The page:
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By Carrie Dorr

The rise of network tools like email, text, social media and google combined with ubiquitous access to them through smartphones has fragmented our attention into slivers. Cal Newport, Deep Work.

I read Cal Newport’s book Deep Work years ago. He published it in 2016. Six years later of continued tech integration at an accelerated pace in to our lives AND the stress of the global pandemic and I am certain we are all struggling with focus on some level.

Research is beginning to show how the internet may be changing our brain and affecting our attentional capacities and memory processes. We are losing our ability to focus which also means losing our ability to do deep work. Newport describes deep work as activities performed in a state of distraction-free concentration that push your cognitive capabilities to their limit. He defines shallow work as noncognitively demanding, logistical-style tasks, often performed while distracted. He also states that there is evidence that this shift towards shallow is not a choice that can be easily reversed. Spend enough time in a state of frenetic shallowness and you permanently reduce your capacity to perform deep work. Network tools are distracting us from work that requires unbroken concentration while simultaneously degrading our capacity to remain focused.

Resonating? It definitely was with me. As a person who has excelled at focus [note- I plenty of other challenges + quirks] I had recently found myself searching for distractions when sitting down for a stretch of deeper work. It would go a little somethin’ like this….I’ll just respond to x’s email real quick, Luke’s socks have holes and he needs new socks- Amazon, Googling why there is a rainbow hue around the moon lately because Ruby + Ellie keep asking me and I don’t know the answer, I need to add call x to my to-do list, oh I can check that off my to-do list, I’m going to quickly re-organize my to-do list. ARGH! Time for a personal intervention!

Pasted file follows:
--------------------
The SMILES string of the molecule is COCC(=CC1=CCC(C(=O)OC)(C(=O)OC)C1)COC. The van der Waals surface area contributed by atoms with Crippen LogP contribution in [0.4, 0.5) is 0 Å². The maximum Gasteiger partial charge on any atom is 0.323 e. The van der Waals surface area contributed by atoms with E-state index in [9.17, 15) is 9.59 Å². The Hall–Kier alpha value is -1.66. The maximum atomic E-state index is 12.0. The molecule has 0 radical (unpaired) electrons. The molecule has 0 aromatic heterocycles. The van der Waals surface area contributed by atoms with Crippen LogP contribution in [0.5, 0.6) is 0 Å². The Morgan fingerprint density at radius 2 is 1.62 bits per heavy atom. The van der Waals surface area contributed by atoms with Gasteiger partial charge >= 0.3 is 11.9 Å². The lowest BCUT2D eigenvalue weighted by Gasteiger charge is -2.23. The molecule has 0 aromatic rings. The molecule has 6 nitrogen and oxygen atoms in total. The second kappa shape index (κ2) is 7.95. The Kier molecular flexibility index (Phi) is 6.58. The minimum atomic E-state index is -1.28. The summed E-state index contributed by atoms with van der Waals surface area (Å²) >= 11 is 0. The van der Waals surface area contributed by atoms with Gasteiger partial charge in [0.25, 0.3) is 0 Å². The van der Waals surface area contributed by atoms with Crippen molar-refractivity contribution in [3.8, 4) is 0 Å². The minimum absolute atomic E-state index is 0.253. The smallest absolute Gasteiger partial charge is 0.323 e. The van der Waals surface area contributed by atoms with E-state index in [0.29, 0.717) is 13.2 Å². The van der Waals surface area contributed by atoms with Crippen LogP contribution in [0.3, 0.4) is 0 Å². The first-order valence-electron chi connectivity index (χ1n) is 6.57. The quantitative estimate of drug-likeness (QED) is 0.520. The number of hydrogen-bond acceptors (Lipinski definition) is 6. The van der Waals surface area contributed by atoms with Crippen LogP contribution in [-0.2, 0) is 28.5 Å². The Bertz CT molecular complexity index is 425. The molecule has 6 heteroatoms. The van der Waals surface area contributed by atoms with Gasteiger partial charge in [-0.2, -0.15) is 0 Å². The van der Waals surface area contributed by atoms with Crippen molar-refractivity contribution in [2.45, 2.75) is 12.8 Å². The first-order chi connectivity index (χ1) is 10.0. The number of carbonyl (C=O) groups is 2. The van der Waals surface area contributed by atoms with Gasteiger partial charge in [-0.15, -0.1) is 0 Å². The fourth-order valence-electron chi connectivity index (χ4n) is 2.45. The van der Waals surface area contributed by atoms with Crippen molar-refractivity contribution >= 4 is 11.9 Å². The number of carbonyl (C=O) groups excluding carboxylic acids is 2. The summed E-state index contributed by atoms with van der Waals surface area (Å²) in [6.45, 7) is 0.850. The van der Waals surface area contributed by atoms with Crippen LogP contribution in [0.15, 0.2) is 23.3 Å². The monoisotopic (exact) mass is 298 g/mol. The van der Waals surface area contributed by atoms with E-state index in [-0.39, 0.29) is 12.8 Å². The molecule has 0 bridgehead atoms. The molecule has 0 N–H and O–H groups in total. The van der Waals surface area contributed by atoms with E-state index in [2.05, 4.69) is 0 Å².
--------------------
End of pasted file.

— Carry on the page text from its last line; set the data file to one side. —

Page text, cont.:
I re-read Deep Work and some of the others books below that I have read over the years . Four Thousand Weeks was a new read for me and it was powerful. I highly recommend reading. I implemented 3 shifts which have made a pivotal difference in my focus quality and duration and I feel back to my old self. As with all things wellbeing, what “works” is highly personalized but I’m happy to share what is working for me.

1. I exchanged my smartphone for a flip phone almost 2 months ago. Yep, you read that correctly. I’ve actually been wanting to do this for years so this decision wasn’t solely driven by wanting to regain my focus. I will write a post designated to the flip phone decision and learnings soon.

2. I set up my schedule to allow for 3 hours blocks of uninterrupted time. I’ve always organized my day to allow for the different pillars of wellbeing and to take in to account the hours of the day I am most creative vs. most operational but I hadn’t been as intentional about these 3 hour blocks and it had made a big difference.

3. I began listening to Binaural Beats while working on projects. I had used Binaural Beats for Meditating, Breathing + Stretching before but not while working and I am now a big fan.

The good news is, if you really want to do deep work and regain focus, changing your habits can absolutely help. Of course, habit changing takes hard work. Cal Newport actually applies deep work on a broader level to living a deep life. He closes his book by saying….. The deep life is not for everybody. It requires hard work and drastic changes to your habits. For many, there’s a comfort in artificial busyness of rapid emailing, texting ad social media posturing while a deep life demands you leave much of that behind. But if you’re willing to sidestep these comforts and gears and instead struggle to deploy your mind to its fullest capacity to create things that matter, then you’ll discover, as others have before you, that depth generates a life rich with productivity and meaning. I’ll live the focused life because it’s the best kind there is.

And I agree!